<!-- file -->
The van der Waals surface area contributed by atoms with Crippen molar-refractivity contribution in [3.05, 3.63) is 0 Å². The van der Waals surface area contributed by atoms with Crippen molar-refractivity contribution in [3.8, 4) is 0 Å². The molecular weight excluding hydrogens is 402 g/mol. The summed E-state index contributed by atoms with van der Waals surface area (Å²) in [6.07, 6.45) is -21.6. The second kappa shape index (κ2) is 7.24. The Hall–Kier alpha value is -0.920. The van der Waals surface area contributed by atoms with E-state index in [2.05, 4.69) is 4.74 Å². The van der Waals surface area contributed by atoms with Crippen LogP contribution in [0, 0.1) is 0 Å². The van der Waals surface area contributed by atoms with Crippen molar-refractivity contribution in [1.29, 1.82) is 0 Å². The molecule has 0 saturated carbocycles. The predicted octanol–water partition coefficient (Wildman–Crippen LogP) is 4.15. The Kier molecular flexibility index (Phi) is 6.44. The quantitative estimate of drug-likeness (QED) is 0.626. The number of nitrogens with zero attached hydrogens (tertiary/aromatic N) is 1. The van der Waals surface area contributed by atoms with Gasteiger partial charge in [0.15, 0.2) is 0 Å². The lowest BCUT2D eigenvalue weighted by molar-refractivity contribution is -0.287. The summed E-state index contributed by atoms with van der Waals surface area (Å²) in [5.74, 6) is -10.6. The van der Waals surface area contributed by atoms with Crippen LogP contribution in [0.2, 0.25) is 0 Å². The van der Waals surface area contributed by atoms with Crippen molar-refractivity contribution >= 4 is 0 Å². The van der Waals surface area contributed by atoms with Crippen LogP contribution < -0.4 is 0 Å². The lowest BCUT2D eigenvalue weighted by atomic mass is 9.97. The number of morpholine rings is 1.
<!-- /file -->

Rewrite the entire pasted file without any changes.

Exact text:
The van der Waals surface area contributed by atoms with Crippen molar-refractivity contribution in [3.05, 3.63) is 0 Å². The van der Waals surface area contributed by atoms with Crippen molar-refractivity contribution in [3.8, 4) is 0 Å². The molecular weight excluding hydrogens is 402 g/mol. The summed E-state index contributed by atoms with van der Waals surface area (Å²) in [6.07, 6.45) is -21.6. The second kappa shape index (κ2) is 7.24. The Hall–Kier alpha value is -0.920. The van der Waals surface area contributed by atoms with E-state index in [2.05, 4.69) is 4.74 Å². The van der Waals surface area contributed by atoms with Crippen LogP contribution in [0, 0.1) is 0 Å². The van der Waals surface area contributed by atoms with Crippen molar-refractivity contribution in [1.29, 1.82) is 0 Å². The molecule has 0 saturated carbocycles. The predicted octanol–water partition coefficient (Wildman–Crippen LogP) is 4.15. The Kier molecular flexibility index (Phi) is 6.44. The quantitative estimate of drug-likeness (QED) is 0.626. The number of nitrogens with zero attached hydrogens (tertiary/aromatic N) is 1. The van der Waals surface area contributed by atoms with Gasteiger partial charge in [0.15, 0.2) is 0 Å². The lowest BCUT2D eigenvalue weighted by molar-refractivity contribution is -0.287. The summed E-state index contributed by atoms with van der Waals surface area (Å²) in [5.74, 6) is -10.6. The van der Waals surface area contributed by atoms with Crippen LogP contribution in [0.2, 0.25) is 0 Å². The van der Waals surface area contributed by atoms with Crippen molar-refractivity contribution >= 4 is 0 Å². The van der Waals surface area contributed by atoms with Crippen LogP contribution < -0.4 is 0 Å². The lowest BCUT2D eigenvalue weighted by atomic mass is 9.97. The number of morpholine rings is 1.